Dundee Medicine Interview Questions

Note: This interview Q&A is based on pre-COVID in-person interviews (from 2019 and before). All university interviews changed in 2020-2021 to an online format due to the COVID-19 pandemic. This article has been updated in November 2021 with the latest information, and we will continue to regularly update it!

Dundee University normally uses an MMI style interview to assess candidates. For 2021 entry, Dundee have said that they will be using Blackboard Collaborate for a panel interview with 5 parts or stations. In this guide we provide an expert insight into past Dundee MMI stations, the Dundee interview day and tips for converting your Dundee interview into an offer!

DUNDEE MEDICAL SCHOOL: Dundee is a highly ranked and reputed Medical School; it has been ranked joint 1st for Medicine in the Complete University Guide 2021 Rankings. Students at Dundee will benefit from its excellent teachings standards and modern facilities, which enjoy high student satisfaction.
DUNDEE MEDICAL SCHOOL: Dundee is a highly ranked and reputed Medical School; it has been ranked joint 1st for Medicine in the Complete University Guide 2021 Rankings. Students at Dundee will benefit from its excellent teachings standards and modern facilities, which enjoy high student satisfaction. 

Dundee Medicine Interview in a Nutshell

What is the Dundee interview style?

The Dundee interview for the 2021-22 cycle will be held virtually, via Blackboard Collaborate, and will be comprised of five stations assessed by a fixed panel of existing students and staff from their School of Medicine. Each station will be 6 minutes long preceded by a 1 minute reading time.

The interview stations will be framed within clinical and/or medical contexts with a primary aim to assess critical thinking and communication skills.

What are the Dundee Medicine interview dates?

Dundee interviews will be held between December and February. Invites are typically sent out with at least two weeks’ notice and their virtual booking system will allow you to choose from a selection of dates and times.

What are the common topics covered at the Dundee Medicine Interview?

  • Critical thinking
  • Flexible thinking
  • Communication skills
  • Teamwork
  • Work experience

Stations will be set in a clinical or medical context, however, no medical knowledge will be required to navigate them.

What were the admission and interview statistics for Dundee’s Medicine course in 2020-21?

Unfortunately, the latest data for 2020-21 has not yet been released. However, in 2019-20, Dundee received 943 applications to their undergraduate course. They interviewed 476 of these applicants, ultimately sending out 231 offers. This means that 1 in 1.9 interviewed candidates were offered a place on their program!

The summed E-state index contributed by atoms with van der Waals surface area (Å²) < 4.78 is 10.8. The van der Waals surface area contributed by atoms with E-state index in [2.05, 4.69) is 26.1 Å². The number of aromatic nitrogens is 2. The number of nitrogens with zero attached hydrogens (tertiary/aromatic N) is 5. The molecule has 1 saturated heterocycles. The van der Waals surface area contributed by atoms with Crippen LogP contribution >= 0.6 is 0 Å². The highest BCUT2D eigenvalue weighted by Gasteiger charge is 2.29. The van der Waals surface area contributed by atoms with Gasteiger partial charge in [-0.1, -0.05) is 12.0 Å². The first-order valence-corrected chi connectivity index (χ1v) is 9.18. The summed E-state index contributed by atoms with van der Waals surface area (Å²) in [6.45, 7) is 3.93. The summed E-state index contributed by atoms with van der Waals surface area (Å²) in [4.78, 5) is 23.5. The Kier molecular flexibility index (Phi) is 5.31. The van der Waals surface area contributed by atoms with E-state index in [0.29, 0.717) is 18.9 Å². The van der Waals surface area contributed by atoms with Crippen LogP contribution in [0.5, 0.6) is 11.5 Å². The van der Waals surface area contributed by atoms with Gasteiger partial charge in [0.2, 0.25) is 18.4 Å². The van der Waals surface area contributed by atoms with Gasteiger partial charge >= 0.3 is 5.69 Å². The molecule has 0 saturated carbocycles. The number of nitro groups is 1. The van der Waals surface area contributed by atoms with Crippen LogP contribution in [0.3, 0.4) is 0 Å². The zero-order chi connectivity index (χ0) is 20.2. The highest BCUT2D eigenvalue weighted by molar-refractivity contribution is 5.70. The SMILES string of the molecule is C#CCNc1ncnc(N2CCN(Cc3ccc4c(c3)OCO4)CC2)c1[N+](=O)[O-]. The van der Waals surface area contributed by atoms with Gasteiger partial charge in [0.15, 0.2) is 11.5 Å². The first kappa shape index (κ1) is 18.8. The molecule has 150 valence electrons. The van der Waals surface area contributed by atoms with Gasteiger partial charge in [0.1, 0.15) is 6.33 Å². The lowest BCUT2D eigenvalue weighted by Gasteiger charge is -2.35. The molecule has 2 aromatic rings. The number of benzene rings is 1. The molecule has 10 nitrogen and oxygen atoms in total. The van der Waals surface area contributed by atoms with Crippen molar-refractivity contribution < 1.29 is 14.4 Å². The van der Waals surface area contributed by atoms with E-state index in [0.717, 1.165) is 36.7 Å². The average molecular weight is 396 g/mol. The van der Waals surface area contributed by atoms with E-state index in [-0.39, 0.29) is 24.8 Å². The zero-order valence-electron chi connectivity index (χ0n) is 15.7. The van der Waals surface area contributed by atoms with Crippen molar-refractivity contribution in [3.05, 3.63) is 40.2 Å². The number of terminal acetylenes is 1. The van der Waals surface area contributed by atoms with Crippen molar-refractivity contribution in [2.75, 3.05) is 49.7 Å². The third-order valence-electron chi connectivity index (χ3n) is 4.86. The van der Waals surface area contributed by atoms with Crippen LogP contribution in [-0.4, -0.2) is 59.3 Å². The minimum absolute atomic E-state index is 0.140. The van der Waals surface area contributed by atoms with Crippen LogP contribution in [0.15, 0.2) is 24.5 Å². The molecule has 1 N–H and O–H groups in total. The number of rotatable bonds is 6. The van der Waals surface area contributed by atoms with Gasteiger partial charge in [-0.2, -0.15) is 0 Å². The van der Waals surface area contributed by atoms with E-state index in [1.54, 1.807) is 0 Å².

At Medic Mind we’ve helped many students secure offers from Dundee and other medical schools. If you’re applying to Dundee, we can do a high quality 1-1 mock with you with a Dundee tutor and realistic stations uniquely for Dundee. 

List of Recent Dundee Medicine Interview topics

ThemeDundee Example Questions
Academic SkillsKnowledge of reliability measures in research
Knowledge of hypothesis’ and carrying out scientific research
Factors that impact clinical research
Work ExperienceGeneral work experience questions
Questions based on personal statement
Transferrable skills as noted in personal statement
Communication & Role-PlayCommunicating with those with learning difficulties
Managing conflict
Prioritization
Motivation for MedicineMotivation to pursue a career in Medicine
Realities and challenges of a career in modern Medicine
GP-Patient Interaction StationSummarise video
Assess interactions

If you would like to practice for the Dundee Medicine Interview, have a go at the following questions:

  • What is the system in place for organ donation in Scotland?
  • Why is confidentiality important? (You can also check out our interview video on confidentiality here)
  • A fellow medical student has been involved in a drunken altercation overnight and turns up to a lecture hungover the next day. Decide the best course of action.
  • Instruct a child on how to build a lego model
  • What are the most pressing issues for the NHS today, other than Coronavirus?

Insider Guide: Dundee Medicine Interview Day

How will the Dundee Interview day work?

For 2021-22, Dundee will host all interviews online via Blackboard Collaborate. Candidates will be emailed a link to access their interview; this will not require any pre-registration. As with all interviews, a photo ID check will be conducted after which the panel MMI will begin. It is expected to last at least an hour.

Does the Dundee Interview require any pre-reading?